The Origin of the Twelve Days of Christmas

You're all familiar with the Christmas song, "The Twelve Days of Christmas" I think. To most it's a delightful nonsense rhyme set to music. But it had a quite serious purpose when it was written.

It is a good deal more than just a repetitious melody with pretty phrases and a list of strange gifts.

Catholics in England during the period 1558 to 1829, when Parliament finally emancipated Catholics in England, were prohibited from ANY practice of their faith by law - private OR public. It was a crime to BE a Catholic.

"The Twelve Days of Christmas" was written in England as one of the "catechism songs" to help young Catholics learn the tenets of their faith - a memory aid, when to be caught with anything in *writing* indicating adherence to the Catholic faith could not only get you imprisoned, it could get you hanged, or shortened by a head - or hanged, drawn and quartered, a rather peculiar and ghastly punishment I'm not aware was ever practiced anywhere else. Hanging, drawing and quartering involved hanging a person by the neck until they had almost, but not quite, suffocated to death; then the party was taken down from the gallows, and disembowelled while still alive; and while the entrails were still lying on the street, where the executioners stomped all over them, the victim was tied to four large farm horses, and literally torn into five parts - one to each limb and the remaining torso.

The songs gifts are hidden meanings to the teachings of the faith. The "true love" mentioned in the song doesn't refer to an earthly suitor, it refers to God Himself. The "me" who receives the presents refers to every baptized person. The partridge in a pear tree is Jesus Christ, the Son of God. In the song, Christ is symbolically presented as a mother partridge which feigns injury to decoy predators from her helpless nestlings, much in memory of the expression of Christ's sadness over the fate of Jerusalem: "Jerusalem! Jerusalem! How often would I have sheltered thee under my wings, as a hen does her chicks, but thou wouldst not have it so..."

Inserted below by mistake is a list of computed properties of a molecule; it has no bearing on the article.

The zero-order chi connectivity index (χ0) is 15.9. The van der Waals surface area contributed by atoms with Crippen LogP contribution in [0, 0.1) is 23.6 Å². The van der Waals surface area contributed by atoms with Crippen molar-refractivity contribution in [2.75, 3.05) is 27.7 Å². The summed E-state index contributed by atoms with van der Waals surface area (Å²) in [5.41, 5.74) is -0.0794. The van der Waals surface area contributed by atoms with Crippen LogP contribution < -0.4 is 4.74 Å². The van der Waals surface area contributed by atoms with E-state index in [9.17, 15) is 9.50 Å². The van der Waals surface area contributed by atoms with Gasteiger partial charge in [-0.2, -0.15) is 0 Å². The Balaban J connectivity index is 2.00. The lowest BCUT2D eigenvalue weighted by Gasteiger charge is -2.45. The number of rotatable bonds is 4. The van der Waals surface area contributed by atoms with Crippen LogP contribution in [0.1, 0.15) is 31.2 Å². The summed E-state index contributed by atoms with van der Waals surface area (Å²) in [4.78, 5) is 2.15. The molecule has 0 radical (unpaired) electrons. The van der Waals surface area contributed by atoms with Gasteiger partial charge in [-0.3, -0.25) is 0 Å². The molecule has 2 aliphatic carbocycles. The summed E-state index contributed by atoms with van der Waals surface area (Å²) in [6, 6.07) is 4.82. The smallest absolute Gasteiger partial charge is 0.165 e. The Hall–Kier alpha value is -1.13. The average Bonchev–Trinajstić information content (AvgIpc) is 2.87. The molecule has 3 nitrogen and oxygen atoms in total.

The other symbols mean the following:

2 Turtle Doves = The Old and New Testaments
3 French Hens = Faith, Hope and Charity, the Theological Virtues
4 Calling Birds = the Four Gospels and/or the Four Evangelists
5 Golden Rings = The first Five Books of the Old Testament, the "Pentateuch", which gives the history of man's fall from grace.
6 Geese A-laying = the six days of creation
7 Swans A-swimming = the seven gifts of the Holy Spirit, the seven sacraments
8 Maids A-milking = the eight beatitudes
9 Ladies Dancing = the nine Fruits of the Holy Spirit
10 Lords A-leaping = the ten commandments
11 Pipers Piping = the eleven faithful apostles
12 Drummers Drumming = the twelve points of doctrine in the Apostle's Creed

To: The Web Walker <[email protected]> 
From: Phil Hamilton <[email protected]>
Subject: Re: Origins of "Twelve Days of Christmas" Song 

Hello, Wilton,

Thanks for your response. In case you want a little info 
on the origins of the song, I've checked it out some. It 
turns out that the story that many have copied and put on 
their web sites has no basis in fact.

The Austin Public Library research department found 
information in the book Twelve Days of Christmas: A 
Celebration and History, by Leigh Grant, ISBN 0-679-74038-4. 
It says the words from this song first appeared in a book 
titled Mirth without Mischief. That book came out in 1780 
(or 1783) in England.  The tune apparently dates back much 
further and came from France. That 1780 book describes 
"The Twelve Days of Christmas" as a "memory and forfeits game" 
played by children at that time. The leader recited the first 
verse, the next child recited the second verse, and this 
continued until someone missed his or her verse and had to 
pay some kind of penalty in the game. "The Twelve Days of 
Christmas" became popular at the "12th-night parties" that 
took place in the Christmas season. 

For more information about the origins of this song and the 
false information that has been circulating via the Internet, 
you can check out and search for 
"The Twelve Days of Christmas." 

By the way, when I check out the accuracy of stuff I receive 
or see on the Internet, these other sites also prove valuable:
 (The U.S. Department of Energy operates this site.);=0&
  (Symantec, the maker of Norton Anti-Virus Software and many other programs, maintains this site.)

Have a great holiday season!

Phil Hamilton

          Philip M. Hamilton, CPA
       Certified Valuation Analyst

                 A Member of the American Business Appraisers´┐Ż
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